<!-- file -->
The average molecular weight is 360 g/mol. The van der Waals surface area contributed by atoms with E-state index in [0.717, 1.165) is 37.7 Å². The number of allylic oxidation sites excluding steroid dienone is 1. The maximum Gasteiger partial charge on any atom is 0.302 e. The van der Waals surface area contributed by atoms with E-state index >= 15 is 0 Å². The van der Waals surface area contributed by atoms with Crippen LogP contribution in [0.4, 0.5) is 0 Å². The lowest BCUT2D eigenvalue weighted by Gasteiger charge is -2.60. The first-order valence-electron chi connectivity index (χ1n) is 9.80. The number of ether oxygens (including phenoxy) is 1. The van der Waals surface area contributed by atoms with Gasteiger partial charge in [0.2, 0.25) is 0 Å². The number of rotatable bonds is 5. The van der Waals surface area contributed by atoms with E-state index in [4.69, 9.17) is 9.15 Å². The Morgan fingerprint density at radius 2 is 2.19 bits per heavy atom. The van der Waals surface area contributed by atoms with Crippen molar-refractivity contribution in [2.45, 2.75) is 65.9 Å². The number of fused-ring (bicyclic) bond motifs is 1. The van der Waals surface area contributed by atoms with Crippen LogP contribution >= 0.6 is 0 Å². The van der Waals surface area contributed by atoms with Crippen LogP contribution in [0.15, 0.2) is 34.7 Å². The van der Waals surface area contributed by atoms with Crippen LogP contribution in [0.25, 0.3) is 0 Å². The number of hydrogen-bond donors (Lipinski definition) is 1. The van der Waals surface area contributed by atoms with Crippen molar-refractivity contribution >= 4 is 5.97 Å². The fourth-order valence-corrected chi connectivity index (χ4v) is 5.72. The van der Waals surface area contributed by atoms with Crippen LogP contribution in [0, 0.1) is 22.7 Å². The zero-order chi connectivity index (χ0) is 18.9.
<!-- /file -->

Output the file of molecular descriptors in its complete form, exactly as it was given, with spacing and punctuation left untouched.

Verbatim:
The average molecular weight is 360 g/mol. The van der Waals surface area contributed by atoms with E-state index in [0.717, 1.165) is 37.7 Å². The number of allylic oxidation sites excluding steroid dienone is 1. The maximum Gasteiger partial charge on any atom is 0.302 e. The van der Waals surface area contributed by atoms with E-state index >= 15 is 0 Å². The van der Waals surface area contributed by atoms with Crippen LogP contribution in [0.4, 0.5) is 0 Å². The lowest BCUT2D eigenvalue weighted by Gasteiger charge is -2.60. The first-order valence-electron chi connectivity index (χ1n) is 9.80. The number of ether oxygens (including phenoxy) is 1. The van der Waals surface area contributed by atoms with Gasteiger partial charge in [0.2, 0.25) is 0 Å². The number of rotatable bonds is 5. The van der Waals surface area contributed by atoms with E-state index in [4.69, 9.17) is 9.15 Å². The Morgan fingerprint density at radius 2 is 2.19 bits per heavy atom. The van der Waals surface area contributed by atoms with Crippen molar-refractivity contribution in [2.45, 2.75) is 65.9 Å². The number of fused-ring (bicyclic) bond motifs is 1. The van der Waals surface area contributed by atoms with Crippen LogP contribution >= 0.6 is 0 Å². The van der Waals surface area contributed by atoms with Crippen LogP contribution in [0.15, 0.2) is 34.7 Å². The van der Waals surface area contributed by atoms with Crippen LogP contribution in [0.25, 0.3) is 0 Å². The number of hydrogen-bond donors (Lipinski definition) is 1. The van der Waals surface area contributed by atoms with Crippen molar-refractivity contribution >= 4 is 5.97 Å². The fourth-order valence-corrected chi connectivity index (χ4v) is 5.72. The van der Waals surface area contributed by atoms with Crippen LogP contribution in [0, 0.1) is 22.7 Å². The zero-order chi connectivity index (χ0) is 18.9.